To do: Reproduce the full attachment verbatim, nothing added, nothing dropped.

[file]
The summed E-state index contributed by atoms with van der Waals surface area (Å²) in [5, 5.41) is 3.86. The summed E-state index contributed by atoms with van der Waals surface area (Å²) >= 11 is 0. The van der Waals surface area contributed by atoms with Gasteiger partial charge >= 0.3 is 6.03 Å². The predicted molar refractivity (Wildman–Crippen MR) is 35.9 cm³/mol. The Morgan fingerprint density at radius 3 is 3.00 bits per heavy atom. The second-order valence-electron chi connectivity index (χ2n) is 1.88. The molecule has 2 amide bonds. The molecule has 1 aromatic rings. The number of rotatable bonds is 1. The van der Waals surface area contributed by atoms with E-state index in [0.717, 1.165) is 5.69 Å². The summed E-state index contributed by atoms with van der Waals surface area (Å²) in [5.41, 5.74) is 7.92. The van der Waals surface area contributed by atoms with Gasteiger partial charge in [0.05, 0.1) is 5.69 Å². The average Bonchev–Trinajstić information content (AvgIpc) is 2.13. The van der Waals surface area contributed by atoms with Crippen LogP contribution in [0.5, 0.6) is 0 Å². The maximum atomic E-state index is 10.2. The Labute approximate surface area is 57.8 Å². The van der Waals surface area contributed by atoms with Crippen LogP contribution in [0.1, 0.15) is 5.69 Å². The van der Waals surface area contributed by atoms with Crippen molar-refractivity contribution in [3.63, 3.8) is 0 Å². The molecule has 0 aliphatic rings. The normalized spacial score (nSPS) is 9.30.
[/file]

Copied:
The summed E-state index contributed by atoms with van der Waals surface area (Å²) in [5, 5.41) is 3.86. The summed E-state index contributed by atoms with van der Waals surface area (Å²) >= 11 is 0. The van der Waals surface area contributed by atoms with Gasteiger partial charge >= 0.3 is 6.03 Å². The predicted molar refractivity (Wildman–Crippen MR) is 35.9 cm³/mol. The Morgan fingerprint density at radius 3 is 3.00 bits per heavy atom. The second-order valence-electron chi connectivity index (χ2n) is 1.88. The molecule has 2 amide bonds. The molecule has 1 aromatic rings. The number of rotatable bonds is 1. The van der Waals surface area contributed by atoms with E-state index in [0.717, 1.165) is 5.69 Å². The summed E-state index contributed by atoms with van der Waals surface area (Å²) in [5.41, 5.74) is 7.92. The van der Waals surface area contributed by atoms with Gasteiger partial charge in [0.05, 0.1) is 5.69 Å². The average Bonchev–Trinajstić information content (AvgIpc) is 2.13. The van der Waals surface area contributed by atoms with Crippen LogP contribution in [0.5, 0.6) is 0 Å². The maximum atomic E-state index is 10.2. The Labute approximate surface area is 57.8 Å². The van der Waals surface area contributed by atoms with Crippen LogP contribution in [0.1, 0.15) is 5.69 Å². The van der Waals surface area contributed by atoms with Crippen molar-refractivity contribution in [3.63, 3.8) is 0 Å². The molecule has 0 aliphatic rings. The normalized spacial score (nSPS) is 9.30.